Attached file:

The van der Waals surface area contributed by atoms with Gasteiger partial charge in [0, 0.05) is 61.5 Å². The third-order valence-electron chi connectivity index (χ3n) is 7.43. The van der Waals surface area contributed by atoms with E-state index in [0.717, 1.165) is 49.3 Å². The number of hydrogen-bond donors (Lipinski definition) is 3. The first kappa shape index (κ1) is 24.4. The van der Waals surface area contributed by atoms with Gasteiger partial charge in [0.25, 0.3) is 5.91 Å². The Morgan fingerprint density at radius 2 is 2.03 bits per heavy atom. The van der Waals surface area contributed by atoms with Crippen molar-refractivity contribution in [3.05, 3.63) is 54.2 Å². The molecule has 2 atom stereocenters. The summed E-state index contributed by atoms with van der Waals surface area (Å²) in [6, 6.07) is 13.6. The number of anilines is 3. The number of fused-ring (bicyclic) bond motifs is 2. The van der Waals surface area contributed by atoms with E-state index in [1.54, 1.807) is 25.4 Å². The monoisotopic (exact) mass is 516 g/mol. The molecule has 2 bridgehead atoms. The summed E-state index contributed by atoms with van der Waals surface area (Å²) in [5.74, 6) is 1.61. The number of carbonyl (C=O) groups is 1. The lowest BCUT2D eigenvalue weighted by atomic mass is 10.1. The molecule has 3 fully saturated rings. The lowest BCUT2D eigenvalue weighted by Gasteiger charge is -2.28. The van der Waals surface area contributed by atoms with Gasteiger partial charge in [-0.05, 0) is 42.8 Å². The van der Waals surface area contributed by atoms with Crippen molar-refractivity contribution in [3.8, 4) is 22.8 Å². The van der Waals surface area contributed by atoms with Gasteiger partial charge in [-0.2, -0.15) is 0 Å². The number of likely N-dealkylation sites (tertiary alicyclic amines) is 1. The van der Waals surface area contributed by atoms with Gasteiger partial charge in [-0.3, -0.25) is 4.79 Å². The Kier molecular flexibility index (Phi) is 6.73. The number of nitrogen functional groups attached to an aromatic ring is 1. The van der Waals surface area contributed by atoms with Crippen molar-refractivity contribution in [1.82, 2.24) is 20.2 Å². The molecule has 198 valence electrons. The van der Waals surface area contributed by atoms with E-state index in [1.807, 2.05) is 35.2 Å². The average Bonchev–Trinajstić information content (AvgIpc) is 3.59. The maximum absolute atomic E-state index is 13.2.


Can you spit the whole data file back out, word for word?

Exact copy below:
The van der Waals surface area contributed by atoms with Gasteiger partial charge in [0, 0.05) is 61.5 Å². The third-order valence-electron chi connectivity index (χ3n) is 7.43. The van der Waals surface area contributed by atoms with E-state index in [0.717, 1.165) is 49.3 Å². The number of hydrogen-bond donors (Lipinski definition) is 3. The first kappa shape index (κ1) is 24.4. The van der Waals surface area contributed by atoms with Gasteiger partial charge in [0.25, 0.3) is 5.91 Å². The Morgan fingerprint density at radius 2 is 2.03 bits per heavy atom. The van der Waals surface area contributed by atoms with Crippen molar-refractivity contribution in [3.05, 3.63) is 54.2 Å². The molecule has 2 atom stereocenters. The summed E-state index contributed by atoms with van der Waals surface area (Å²) in [6, 6.07) is 13.6. The number of anilines is 3. The number of fused-ring (bicyclic) bond motifs is 2. The van der Waals surface area contributed by atoms with E-state index in [1.54, 1.807) is 25.4 Å². The monoisotopic (exact) mass is 516 g/mol. The molecule has 2 bridgehead atoms. The summed E-state index contributed by atoms with van der Waals surface area (Å²) in [5.74, 6) is 1.61. The number of carbonyl (C=O) groups is 1. The lowest BCUT2D eigenvalue weighted by atomic mass is 10.1. The molecule has 3 fully saturated rings. The lowest BCUT2D eigenvalue weighted by Gasteiger charge is -2.28. The van der Waals surface area contributed by atoms with Gasteiger partial charge in [-0.05, 0) is 42.8 Å². The van der Waals surface area contributed by atoms with Crippen molar-refractivity contribution in [3.8, 4) is 22.8 Å². The van der Waals surface area contributed by atoms with Gasteiger partial charge in [-0.2, -0.15) is 0 Å². The number of likely N-dealkylation sites (tertiary alicyclic amines) is 1. The van der Waals surface area contributed by atoms with Gasteiger partial charge in [-0.3, -0.25) is 4.79 Å². The Kier molecular flexibility index (Phi) is 6.73. The number of nitrogen functional groups attached to an aromatic ring is 1. The van der Waals surface area contributed by atoms with Crippen molar-refractivity contribution in [1.82, 2.24) is 20.2 Å². The molecule has 198 valence electrons. The van der Waals surface area contributed by atoms with E-state index in [1.807, 2.05) is 35.2 Å². The average Bonchev–Trinajstić information content (AvgIpc) is 3.59. The maximum absolute atomic E-state index is 13.2.